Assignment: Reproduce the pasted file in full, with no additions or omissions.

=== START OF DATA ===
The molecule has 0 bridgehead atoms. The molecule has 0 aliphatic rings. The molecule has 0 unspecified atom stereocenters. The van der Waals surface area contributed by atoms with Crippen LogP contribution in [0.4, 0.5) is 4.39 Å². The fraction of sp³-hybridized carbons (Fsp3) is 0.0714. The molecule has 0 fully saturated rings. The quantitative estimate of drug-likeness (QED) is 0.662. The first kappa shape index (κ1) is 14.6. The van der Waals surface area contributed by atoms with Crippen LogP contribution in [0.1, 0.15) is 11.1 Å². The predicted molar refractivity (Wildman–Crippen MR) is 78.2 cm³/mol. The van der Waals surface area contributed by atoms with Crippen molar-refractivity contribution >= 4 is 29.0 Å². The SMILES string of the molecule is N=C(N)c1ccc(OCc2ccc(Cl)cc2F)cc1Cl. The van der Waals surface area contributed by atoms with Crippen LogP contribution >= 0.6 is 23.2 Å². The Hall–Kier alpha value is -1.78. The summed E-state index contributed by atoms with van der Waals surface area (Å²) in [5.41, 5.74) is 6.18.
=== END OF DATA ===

The molecule has 0 bridgehead atoms. The molecule has 0 aliphatic rings. The molecule has 0 unspecified atom stereocenters. The van der Waals surface area contributed by atoms with Crippen LogP contribution in [0.4, 0.5) is 4.39 Å². The fraction of sp³-hybridized carbons (Fsp3) is 0.0714. The molecule has 0 fully saturated rings. The quantitative estimate of drug-likeness (QED) is 0.662. The first kappa shape index (κ1) is 14.6. The van der Waals surface area contributed by atoms with Crippen LogP contribution in [0.1, 0.15) is 11.1 Å². The predicted molar refractivity (Wildman–Crippen MR) is 78.2 cm³/mol. The van der Waals surface area contributed by atoms with Crippen molar-refractivity contribution >= 4 is 29.0 Å². The SMILES string of the molecule is N=C(N)c1ccc(OCc2ccc(Cl)cc2F)cc1Cl. The van der Waals surface area contributed by atoms with Crippen LogP contribution >= 0.6 is 23.2 Å². The Hall–Kier alpha value is -1.78. The summed E-state index contributed by atoms with van der Waals surface area (Å²) in [5.41, 5.74) is 6.18.